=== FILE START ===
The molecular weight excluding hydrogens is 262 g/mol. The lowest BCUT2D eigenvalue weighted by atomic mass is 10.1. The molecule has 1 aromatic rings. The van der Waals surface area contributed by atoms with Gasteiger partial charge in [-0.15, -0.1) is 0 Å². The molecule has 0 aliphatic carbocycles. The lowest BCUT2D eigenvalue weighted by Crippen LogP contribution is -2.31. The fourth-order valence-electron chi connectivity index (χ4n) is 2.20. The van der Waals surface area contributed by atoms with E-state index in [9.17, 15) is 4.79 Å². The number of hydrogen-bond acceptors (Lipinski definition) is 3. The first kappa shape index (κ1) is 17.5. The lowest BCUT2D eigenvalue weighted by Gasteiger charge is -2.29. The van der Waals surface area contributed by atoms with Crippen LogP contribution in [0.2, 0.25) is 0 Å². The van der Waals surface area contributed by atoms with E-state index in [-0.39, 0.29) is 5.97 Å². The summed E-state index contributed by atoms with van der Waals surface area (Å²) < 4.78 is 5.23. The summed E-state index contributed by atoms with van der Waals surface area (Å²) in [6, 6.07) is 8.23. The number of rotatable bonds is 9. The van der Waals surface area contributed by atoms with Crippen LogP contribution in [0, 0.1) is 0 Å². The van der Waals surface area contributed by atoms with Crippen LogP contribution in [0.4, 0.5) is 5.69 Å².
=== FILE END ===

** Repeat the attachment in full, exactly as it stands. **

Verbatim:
The molecular weight excluding hydrogens is 262 g/mol. The lowest BCUT2D eigenvalue weighted by atomic mass is 10.1. The molecule has 1 aromatic rings. The van der Waals surface area contributed by atoms with Gasteiger partial charge in [-0.15, -0.1) is 0 Å². The molecule has 0 aliphatic carbocycles. The lowest BCUT2D eigenvalue weighted by Crippen LogP contribution is -2.31. The fourth-order valence-electron chi connectivity index (χ4n) is 2.20. The van der Waals surface area contributed by atoms with E-state index in [9.17, 15) is 4.79 Å². The number of hydrogen-bond acceptors (Lipinski definition) is 3. The first kappa shape index (κ1) is 17.5. The lowest BCUT2D eigenvalue weighted by Gasteiger charge is -2.29. The van der Waals surface area contributed by atoms with Crippen LogP contribution in [0.2, 0.25) is 0 Å². The van der Waals surface area contributed by atoms with E-state index in [-0.39, 0.29) is 5.97 Å². The summed E-state index contributed by atoms with van der Waals surface area (Å²) < 4.78 is 5.23. The summed E-state index contributed by atoms with van der Waals surface area (Å²) in [6, 6.07) is 8.23. The number of rotatable bonds is 9. The van der Waals surface area contributed by atoms with Crippen LogP contribution in [0, 0.1) is 0 Å². The van der Waals surface area contributed by atoms with Crippen LogP contribution in [0.4, 0.5) is 5.69 Å².